May vs. Might: When to Use Might vs. May with Useful Examples

May vs. might! Modal verbs, in general, can cause a lot of confusion. When it comes to choosing between two specific verbs, such as may vs. might, things get even more complicated. Many writers find themselves pausing for a moment to consider which of them would be a correct fit in their sentence. In addition, many people, especially when they are speaking, tend to use these two words interchangeably. But can we really do that? And if we can’t, what are the rules for the use of may vs. might?

May vs. Might

Both may and might refer to an event that is possible or probable to happen. However, the first difference is that may should be used when you are talking about a possible event or an event that could be factual. In contrast, might refers to events that are hypothetical or possible but very unlikely.

For example, when you say, “If you get ready in five minutes, you MIGHT be able to catch your plane”, you need to use might because the situation you are describing is hypothetical. Similarly, you need to use might when you say, “If I ever have a million dollars, I MIGHT buy a yacht”: the situation here is possible but, unfortunately, unlikely.

On the other hand, if you say, “I MAY go to the cinema after dinner”, you are talking about something that is very possible to happen. Following the same logic, if one of your colleagues is late to work almost every day, you will need to use may when you tell him, “You MAY lose your job”.

The second difference is that may is the verb in the present tense, while might is the same verb but in the past tense. So, depending on the tense you’re using in your sentence, you can easily determine which will be the correct word to go with. For example, in the sentence, “Gabrielle MAY cook dinner for our whole group of friends tonight”may is used because the whole sentence is in the present tense. But in the sentence, “Jimmy MIGHT have tried to contact me earlier, but my phone was switched off”, you need to use might because the sentence is in the past tense.

The next question is, can you replace might have with may have? Though there isn’t a strict rule about it, it’s generally believed that might have is best to use in the past tense. When you speak or write an informal text, you don’t have to worry about it. But if you’re preparing a text for a professional audience, you should be careful. Therefore, only sentences such as, “If I hadn’t been so busy yesterday, I MIGHT have given you a call” will be acceptable.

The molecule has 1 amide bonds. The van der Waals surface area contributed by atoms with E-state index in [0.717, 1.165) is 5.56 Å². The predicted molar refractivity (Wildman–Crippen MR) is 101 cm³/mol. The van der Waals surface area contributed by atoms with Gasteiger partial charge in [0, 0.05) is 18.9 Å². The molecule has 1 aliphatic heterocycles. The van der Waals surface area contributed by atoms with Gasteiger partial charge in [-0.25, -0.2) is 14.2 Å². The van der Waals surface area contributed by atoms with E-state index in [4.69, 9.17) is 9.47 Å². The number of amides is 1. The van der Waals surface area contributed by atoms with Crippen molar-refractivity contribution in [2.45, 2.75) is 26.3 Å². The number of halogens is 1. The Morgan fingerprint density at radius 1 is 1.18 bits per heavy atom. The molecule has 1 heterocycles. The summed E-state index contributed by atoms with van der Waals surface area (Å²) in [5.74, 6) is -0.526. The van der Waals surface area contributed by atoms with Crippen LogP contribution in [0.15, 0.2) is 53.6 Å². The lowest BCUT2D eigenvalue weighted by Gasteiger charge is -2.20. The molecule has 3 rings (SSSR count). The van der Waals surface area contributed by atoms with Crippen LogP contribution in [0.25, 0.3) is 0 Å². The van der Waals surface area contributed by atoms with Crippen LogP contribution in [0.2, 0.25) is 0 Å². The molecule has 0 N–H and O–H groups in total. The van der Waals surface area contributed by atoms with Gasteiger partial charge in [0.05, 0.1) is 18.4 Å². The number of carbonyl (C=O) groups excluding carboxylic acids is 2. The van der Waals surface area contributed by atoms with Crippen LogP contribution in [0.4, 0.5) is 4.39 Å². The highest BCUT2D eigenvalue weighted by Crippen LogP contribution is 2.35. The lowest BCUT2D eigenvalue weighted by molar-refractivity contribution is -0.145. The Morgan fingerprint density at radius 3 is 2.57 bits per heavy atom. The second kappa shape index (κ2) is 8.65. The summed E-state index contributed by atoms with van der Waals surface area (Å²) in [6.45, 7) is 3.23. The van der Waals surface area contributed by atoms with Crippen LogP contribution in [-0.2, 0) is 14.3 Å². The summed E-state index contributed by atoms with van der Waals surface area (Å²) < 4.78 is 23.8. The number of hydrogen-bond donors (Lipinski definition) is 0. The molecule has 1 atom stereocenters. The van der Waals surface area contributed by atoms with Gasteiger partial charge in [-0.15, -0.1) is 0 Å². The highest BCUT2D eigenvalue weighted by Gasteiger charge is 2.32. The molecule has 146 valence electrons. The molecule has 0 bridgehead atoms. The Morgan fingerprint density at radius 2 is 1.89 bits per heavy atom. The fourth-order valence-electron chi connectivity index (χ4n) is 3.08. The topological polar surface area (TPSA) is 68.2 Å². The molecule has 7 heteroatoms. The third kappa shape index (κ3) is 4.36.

Finally, what do you do when you’re asking permission? Though you’d come across may more often, you can use both words interchangeably. So, you can say either, “MAY I ask you something?” or “MIGHT I buy this t-shirt?”.

Still, with asking permission, there’s one thing you should keep in mind: sometimes using may instead of might will create confusion. For example, what exactly do you mean when you say, “I MAY not go out tomorrow”? There are two possible meanings. You either mean that you aren’t allowed to go out tomorrow, or that you might not go out tomorrow, i.e. there is a chance that you won’t. To avoid misunderstandings, it’s better to use might.

To sum up, even though may and might have their similarities, it’s good to know the differences between them and remember that these two words cannot be used interchangeably. So, may goes with situations that are or could be possible, while might goes with more hypothetical and less probably situations. And if you’re saying that there’s a possibility of something not happening, you should use might to avoid confusion.

May vs. Might Examples

  • The government may need to revise its policy in light of this report.
  • There is a danger that the disease may recur.
  • “You may delay, but time will not.” (Benjamin Franklin)
  • You may be out of my sight, but never out of my mind.
  • Staff may not leave early without the express permission of the director.
  • The heavy rain might settle the changeable weather.
  • His mother won’t be there, but his father might.
  • An average electric bill might go up to $2 or $3 per month.
  • If you were to exert your influence, they might change their decision.
  • It is never too late to be who you might have been.

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May vs. Might: How to Use May vs. Might Correctly?

Last Updated on March 16, 2021

3 thoughts on “May vs. Might: When to Use Might vs. May with Useful Examples”

  1. Thank you for clarifying that “might” can be used for something unlikely.

    Perhaps you can help with “problematic”.
    It now seems to be used to mean “a problem”, as in “I find it problematic to get up in the morning.”

    When I was growing up, it had a strict meaning of “theoretically possible but unlikely in practice”, or, in logic classes, “theoretically possible but not yet verified”.
    Neither of these meanings would seem to apply to getting up in the morning.

    Perhaps it’s time to surrender “problematic” as another word with a precise meaning ruined by generalization.

  2. The government may need to revise its policy in light of this report.”

    Which country are you from? Because as far as HMG go, might would generally be more accurate. Theoretically they could listen to the report, but in relaity they just always kick it into the long grass, whatever it may be.

  3. I believe “might” and “may” are both 50% chance occurring either way for an e.g, I might cook dinner, I might not cook dinner. I may cook dinner or I may not cook dinner. You might like the movie I bought although, you may not like the movie. Let me know what you think after watching it.


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